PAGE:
The Behavior Rating Inventory of Executive Function – Preschool Version (BRIEF-P; Gioia, Espy, & Isquith, 2003) is an individually administered, norm-referenced measure of executive function behaviors for preschool-aged children from 2 years to 5 years, 11 months of age. The BRIEF-P is a questionnaire designed to be completed by parents or teachers, permitting ratings of behaviors related to various executive functions observed in the home and in the preschool setting across five domains (Inhibit, Shift, Emotional Control, Working Memory, and Plan/Organize). Items are rated on a Likert scale (never, sometimes, often), comparing the significance of the child’s behaviors to those of other children of the same age over a specified period of time.
Results of the scales are combined to generate three index scores, Inhibitory Self-Control, Flexibility, and Emergent Metacognition (each based on two scales), and an overall composite score, the Global Executive Composite/GEC. Use of the BRIEF-P may facilitate early identification of children with potential problems in areas of self-regulation. Spanish language form is available. Online administration and scoring is an option for the BRIEF-P.
Age: 2 years 0 months to 5 years 11 months
Time to Administer: 10-15 minutes
Method of Administration: Individually-administered, norm- referenced measure of executive function; single rating form for parents and teachers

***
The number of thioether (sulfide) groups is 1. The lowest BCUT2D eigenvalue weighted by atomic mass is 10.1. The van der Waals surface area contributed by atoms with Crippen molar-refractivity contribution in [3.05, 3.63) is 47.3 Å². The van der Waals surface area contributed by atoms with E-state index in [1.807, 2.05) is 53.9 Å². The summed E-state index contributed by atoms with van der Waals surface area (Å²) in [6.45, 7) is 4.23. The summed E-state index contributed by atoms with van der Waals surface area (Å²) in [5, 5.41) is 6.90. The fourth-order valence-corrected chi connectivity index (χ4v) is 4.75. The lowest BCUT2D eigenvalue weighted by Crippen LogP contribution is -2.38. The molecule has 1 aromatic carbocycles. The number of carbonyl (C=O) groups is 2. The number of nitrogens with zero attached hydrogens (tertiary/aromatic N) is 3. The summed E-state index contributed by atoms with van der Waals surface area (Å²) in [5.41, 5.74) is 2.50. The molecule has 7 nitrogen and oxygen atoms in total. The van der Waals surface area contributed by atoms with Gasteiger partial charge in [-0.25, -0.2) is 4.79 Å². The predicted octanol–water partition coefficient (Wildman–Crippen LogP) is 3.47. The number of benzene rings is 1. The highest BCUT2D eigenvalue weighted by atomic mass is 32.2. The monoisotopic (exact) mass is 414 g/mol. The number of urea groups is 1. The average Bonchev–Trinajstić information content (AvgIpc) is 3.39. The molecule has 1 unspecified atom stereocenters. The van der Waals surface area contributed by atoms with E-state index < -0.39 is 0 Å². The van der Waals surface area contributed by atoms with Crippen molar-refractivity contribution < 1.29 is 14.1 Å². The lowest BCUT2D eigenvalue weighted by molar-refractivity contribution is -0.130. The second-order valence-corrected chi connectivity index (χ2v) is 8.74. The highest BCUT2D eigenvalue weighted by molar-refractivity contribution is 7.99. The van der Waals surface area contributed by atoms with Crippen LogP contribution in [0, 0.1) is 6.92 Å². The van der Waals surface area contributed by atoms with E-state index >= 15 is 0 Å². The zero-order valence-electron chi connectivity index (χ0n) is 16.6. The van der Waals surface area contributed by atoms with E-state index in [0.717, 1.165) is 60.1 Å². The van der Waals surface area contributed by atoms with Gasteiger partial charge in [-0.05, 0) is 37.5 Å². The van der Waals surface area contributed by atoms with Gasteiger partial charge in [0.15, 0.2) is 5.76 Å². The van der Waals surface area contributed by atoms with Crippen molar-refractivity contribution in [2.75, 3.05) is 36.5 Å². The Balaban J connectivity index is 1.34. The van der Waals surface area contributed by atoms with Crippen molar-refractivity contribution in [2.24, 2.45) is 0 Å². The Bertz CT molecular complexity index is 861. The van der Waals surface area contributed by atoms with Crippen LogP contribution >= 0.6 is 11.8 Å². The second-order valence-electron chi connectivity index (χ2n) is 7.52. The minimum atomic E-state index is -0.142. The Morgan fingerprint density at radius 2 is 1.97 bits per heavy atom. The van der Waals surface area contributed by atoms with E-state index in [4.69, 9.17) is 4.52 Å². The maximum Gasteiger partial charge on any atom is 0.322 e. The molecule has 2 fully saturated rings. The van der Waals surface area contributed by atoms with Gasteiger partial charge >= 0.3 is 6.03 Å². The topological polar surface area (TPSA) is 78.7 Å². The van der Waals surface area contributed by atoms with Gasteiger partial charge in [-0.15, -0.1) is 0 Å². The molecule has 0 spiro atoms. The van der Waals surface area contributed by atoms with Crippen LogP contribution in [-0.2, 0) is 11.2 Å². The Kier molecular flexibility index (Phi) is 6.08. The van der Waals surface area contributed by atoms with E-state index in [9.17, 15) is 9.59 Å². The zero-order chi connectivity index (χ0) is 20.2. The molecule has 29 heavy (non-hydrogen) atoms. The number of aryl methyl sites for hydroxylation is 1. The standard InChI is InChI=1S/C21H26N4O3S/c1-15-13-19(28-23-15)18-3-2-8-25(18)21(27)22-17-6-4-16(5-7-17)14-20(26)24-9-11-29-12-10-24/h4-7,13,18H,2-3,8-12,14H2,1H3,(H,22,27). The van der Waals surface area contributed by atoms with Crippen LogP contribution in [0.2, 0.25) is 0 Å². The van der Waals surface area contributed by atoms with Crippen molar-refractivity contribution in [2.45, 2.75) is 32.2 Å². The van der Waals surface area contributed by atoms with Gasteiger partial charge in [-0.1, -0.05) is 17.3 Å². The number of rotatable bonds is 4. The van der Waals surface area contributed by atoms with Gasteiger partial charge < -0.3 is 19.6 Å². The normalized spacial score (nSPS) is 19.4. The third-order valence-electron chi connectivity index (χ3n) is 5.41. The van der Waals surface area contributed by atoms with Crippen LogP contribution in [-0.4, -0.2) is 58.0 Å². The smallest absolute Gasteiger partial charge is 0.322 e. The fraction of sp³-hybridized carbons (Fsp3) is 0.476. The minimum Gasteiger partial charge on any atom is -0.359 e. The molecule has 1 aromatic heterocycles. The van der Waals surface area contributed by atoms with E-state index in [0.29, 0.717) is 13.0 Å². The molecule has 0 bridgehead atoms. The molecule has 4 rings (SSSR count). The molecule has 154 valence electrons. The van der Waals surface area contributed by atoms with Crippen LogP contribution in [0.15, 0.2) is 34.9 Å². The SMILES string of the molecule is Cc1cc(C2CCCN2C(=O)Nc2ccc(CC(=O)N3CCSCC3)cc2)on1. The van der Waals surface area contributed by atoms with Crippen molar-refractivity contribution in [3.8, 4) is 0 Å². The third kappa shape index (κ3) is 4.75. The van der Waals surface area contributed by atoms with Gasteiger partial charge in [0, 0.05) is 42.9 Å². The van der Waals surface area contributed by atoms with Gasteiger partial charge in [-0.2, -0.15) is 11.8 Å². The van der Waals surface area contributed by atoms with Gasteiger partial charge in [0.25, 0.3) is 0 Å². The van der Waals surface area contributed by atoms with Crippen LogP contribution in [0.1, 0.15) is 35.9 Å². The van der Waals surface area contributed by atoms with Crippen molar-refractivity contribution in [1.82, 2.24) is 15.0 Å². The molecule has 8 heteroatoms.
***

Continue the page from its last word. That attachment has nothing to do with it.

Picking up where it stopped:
Spanish form available
Yields T-scores (M = 50, SD = 10), percentile ranks, confidence intervals
Subscales: Overall Composite: Global Executive Composite
Index Scores: Inhibitory Self- Control, Flexibility, and Emergent Metacognition
Subscales: Subscales Inhibit, Shift, Emotional Control, Working Memory
Autism Related Research
The BRIEF-P manual (Gioia et al., 2003) reported that all BRIEF-P clinical scales were highly elevated in the autism group (n = 16). Moreover, they found that clinically significant elevations on the GEC were most common in the autism (81%) and ADHD (71%) groups. Together, this lends support for the clinical utility and sensitivity of this instrument since both autism and ADHD are disorders conceptualized as having prominent executive dysfunction. Importantly, however, the authors also emphasize that a comprehensive assessment is needed to make these (and other) diagnoses.
Smithson, Kenworthy, Wills, Jarrett, Atmore, & Yerys (2013)
Age Range: 2:8-5:8
Sample Size: 44
BRIEF-P (a “real world measure of executive control”) scores in an ASD group, and whether executive control was related to ASD symptoms
Outcome:Smithson, Kenworthy, Wills, Jarrett, Atmore, & Yerys (2013)
The BRIEF-P is sensitive for detecting executive control impairments in real-world settings for preschoolers with ASD.
A majority (67%) of preschoolers with ASD were rated on the BRIEF-P as having clinically significant executive control impairments in one BRIEF-P index, and a substantial minority (22%) were elevated on all three index scores. No significant correlations between BRIEF-P and ASD symptoms, which was unexpected based on relationships between executive control and ASD symptoms found in studies with older children; differences in measurement and varying developmental trajectories may partially explain this finding.